Keeping Pets Safe In the Winter
February 3, 2011

I grew up with furry little dogs who loved snow. Ko-Ko, my beloved Lhasa Apso, and Pretty, an adorable shih tzu mix, donned their fashionable fuzzy sweaters from November through April. They would jump through mounds of the white stuff and roll around making doggie snow angels until I had to physically herd the two stubborn snow-lovers indoors—no small feat. But neither of my American Staffordshire Terrier mixes have enjoyed snow or the cold weather. It is easy to understand why with one look at Comet’s luxurious yet short coat; she’s simply not built for harsh New England conditions. And with a winter like we’re experiencing now, it is vital to keep the needs of our pets in mind at all times.

Cold weather can be deadly for our pets. The smartest thing to do is to keep cats and dogs indoors when the weather is bitterly cold or stormy. In bad weather, animals can lose scent trails and familiar visual signs, and getting home can be difficult or impossible. If your pet must go outside, make sure they are leashed or fenced in and are wearing a collar and ID tag. Also, make sure you keep an eye on them at all times from a door or window. Keep in mind that allowing them to roam at any time is dangerous, especially when visibility is low, as each passing car puts your pets’ lives in jeopardy. 
Dressing pets up for winter weather is not uncommon. If you pet isn’t a cold weather breed with a thick fur coat, he might need the help of a warm coat or sweater. Make sure you get a good-fitting piece that is washable and will keep your dog or cat warm and dry. And please remember to take the sweater off of your pet when inside so that he doesn’t accidentally get caught on something in your house, like a chair or computer cable. If your pet gets in trouble when you are not in sight or at home, he can get stuck, panic, and even choke.  Keep a towel by the door so that when your pet comes in, you can remove a sweater if he’s wearing one and wipe his coat, legs, and feet dry.

Let’s talk paws for a moment—they can get into trouble out there in the winter months. Snow and ice stuck on and between the pads of their paws can cause pain and lameness problems for your pets. Make sure you try to remove all snow and ice when your pet comes inside. Try to keep them away from salt and ice melting products, as they can be toxic, and wash their paws thoroughly if they encounter these hazards. Consider booties for your pet if they have difficulty walking in the snow or ice.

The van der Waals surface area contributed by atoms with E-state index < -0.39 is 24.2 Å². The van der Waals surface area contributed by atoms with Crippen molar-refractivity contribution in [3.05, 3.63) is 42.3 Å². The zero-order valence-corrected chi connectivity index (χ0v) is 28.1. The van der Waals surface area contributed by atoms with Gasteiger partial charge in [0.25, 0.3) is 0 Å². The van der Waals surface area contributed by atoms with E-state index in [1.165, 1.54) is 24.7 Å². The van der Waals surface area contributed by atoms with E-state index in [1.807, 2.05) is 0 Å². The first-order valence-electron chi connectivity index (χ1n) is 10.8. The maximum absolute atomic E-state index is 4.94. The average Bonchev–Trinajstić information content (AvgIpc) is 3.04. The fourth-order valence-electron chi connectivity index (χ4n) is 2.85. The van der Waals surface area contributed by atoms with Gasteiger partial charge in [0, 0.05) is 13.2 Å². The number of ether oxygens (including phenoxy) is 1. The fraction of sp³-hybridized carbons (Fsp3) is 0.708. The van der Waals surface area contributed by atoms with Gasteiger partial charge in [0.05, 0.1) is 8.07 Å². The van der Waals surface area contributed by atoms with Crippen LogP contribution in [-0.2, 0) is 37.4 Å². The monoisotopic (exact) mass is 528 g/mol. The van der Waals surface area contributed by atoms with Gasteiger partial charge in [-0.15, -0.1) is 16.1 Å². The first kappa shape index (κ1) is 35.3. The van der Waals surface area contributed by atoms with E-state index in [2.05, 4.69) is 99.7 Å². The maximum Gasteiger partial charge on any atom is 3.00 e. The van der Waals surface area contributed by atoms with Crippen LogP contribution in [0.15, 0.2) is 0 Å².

Cars pose additional dangers to our pets in winter. To keep warm, some cats will seek out the heat of a car engine or wheel well. It is very important to bang on the hood of a car before leaving home. If there are any cats inside, this will warm them to leave before the engine starts up. Additionally, anti-freeze, windshield washer fluid, and other car fluids can be very toxic to pets. Keep containers of these products sealed and tucked away from pets. And speaking of cars, don’t leave your pets inside of a parked car. The temperature will plummet and they can quickly freeze to death.
When the weather isn’t quite so harsh, take your pet outside for fresh air and exercise, but do so in moderation. Short and sweet is best in cold weather! It is important to keep a safe warm place for your pet to relax at home. See that your pet’s bed is away from drafty windows or doors and that it is kept dry from ice and snow that might be carried indoors. As always, make sure a fresh supply of water is available and that your pet has access to good, nutritious food. Your pet counts on you to keep him safe all year long!